NSE Scam: Big disclosure, just before SEBI's order, foreign investors played this trick, the exchange got a setback

NSE Scam: Big disclosure, just before SEBI’s order, foreign investors played this trick, the exchange got a setback

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new Delhi. There has been a big disclosure about the fraud in the co-location case on the National Stock Exchange (NSE). According to the NSE website, in February, just before the action of market regulator SEBI against former NSE MD and CEO Chitra Ramakrishna, there was a big stir on the exchange.

Experts say that just before the SEBI order, foreign investors sold their shares in large numbers to domestic investors. Of the 209 transactions that took place during this period, about 35 per cent were by foreign investors, in which shares were sold to domestic investors. During this period, a total of 11.61 lakh shares were sold to foreign investors. Their price ranged from Rs 1,650 to Rs 2,800.

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Share prices were highest in January
The price of NSE shares was highest at Rs 3,650 in January, but since being unlisted, there is not much activity in its stock. This suggests that the selloff by foreign investors in January is a sign of some trouble, as almost 50 per cent of similar transactions in December took place at prices above Rs 2,000 per share. Some of these were even at Rs 2,800 per share.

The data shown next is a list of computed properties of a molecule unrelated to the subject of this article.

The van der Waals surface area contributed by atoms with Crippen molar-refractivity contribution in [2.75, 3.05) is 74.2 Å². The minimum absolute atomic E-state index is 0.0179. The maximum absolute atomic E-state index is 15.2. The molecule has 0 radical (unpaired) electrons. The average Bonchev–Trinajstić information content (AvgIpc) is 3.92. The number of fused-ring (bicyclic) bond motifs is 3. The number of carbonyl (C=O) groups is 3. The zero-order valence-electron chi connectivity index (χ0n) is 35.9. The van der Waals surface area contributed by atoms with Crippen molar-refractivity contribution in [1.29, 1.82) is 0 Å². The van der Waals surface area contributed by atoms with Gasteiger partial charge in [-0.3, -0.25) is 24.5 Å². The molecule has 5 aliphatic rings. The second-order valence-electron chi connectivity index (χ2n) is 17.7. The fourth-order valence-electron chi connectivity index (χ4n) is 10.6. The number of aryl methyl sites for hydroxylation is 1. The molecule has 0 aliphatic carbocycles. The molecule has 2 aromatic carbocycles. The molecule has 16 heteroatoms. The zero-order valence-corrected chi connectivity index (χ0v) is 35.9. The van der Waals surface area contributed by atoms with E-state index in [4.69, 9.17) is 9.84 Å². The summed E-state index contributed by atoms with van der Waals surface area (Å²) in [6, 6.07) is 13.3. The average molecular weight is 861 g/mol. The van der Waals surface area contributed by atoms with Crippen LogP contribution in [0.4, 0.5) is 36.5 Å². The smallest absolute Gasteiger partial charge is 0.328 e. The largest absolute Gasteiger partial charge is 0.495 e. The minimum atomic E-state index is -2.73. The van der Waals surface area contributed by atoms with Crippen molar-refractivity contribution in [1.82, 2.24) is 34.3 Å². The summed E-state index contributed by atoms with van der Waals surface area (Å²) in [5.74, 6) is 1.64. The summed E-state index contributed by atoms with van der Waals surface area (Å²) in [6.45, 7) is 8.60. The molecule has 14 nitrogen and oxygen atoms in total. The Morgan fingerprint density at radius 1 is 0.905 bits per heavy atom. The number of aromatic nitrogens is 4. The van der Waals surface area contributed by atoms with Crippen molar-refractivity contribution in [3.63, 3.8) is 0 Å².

Such a sight was not seen in 2021
Experts say that earlier such a big sell-off of NSE shares was seen in September, but it was done among domestic investors. Barring this, 2021 did not see more than 100 transactions in any month. In such a situation, many questions arise from this big sell-off in January.

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Many big investors out completely
NSE is also in the race to list itself in the market, which has to postpone its plan for the time being. Meanwhile, major foreign investors like Citigroup, Goldman Sachs and Norwest Venture Partners have completely exited the NSE even before the end of the financial year 2021-22. Some big investors like Saif Capital have also reduced their stake.

Delay in IPO is the biggest reason
The biggest reason for the decrease in the stake of foreign investors in NSE shares is the delay in the IPO of the exchange. But, most market analysts say that the huge sell-off in January is indicating otherwise for this reason as well. Some veterans also say that the sale could be linked to the co-location controversy which has plagued the NSE continuously since 2015.

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The share of institutional investors is decreasing continuously
Institutional investors are continuously reducing their stake on NSE, while the share of retail investors is increasing. In the financial year 2011-12, where the share of institutional investors on NSE was 87 percent, now it has come down to 50 percent. Shares of NSE have also doubled from Rs 1,000 in June 2020. Analysts are estimating it to go up to 3,000.

Tags: NSE, Scam

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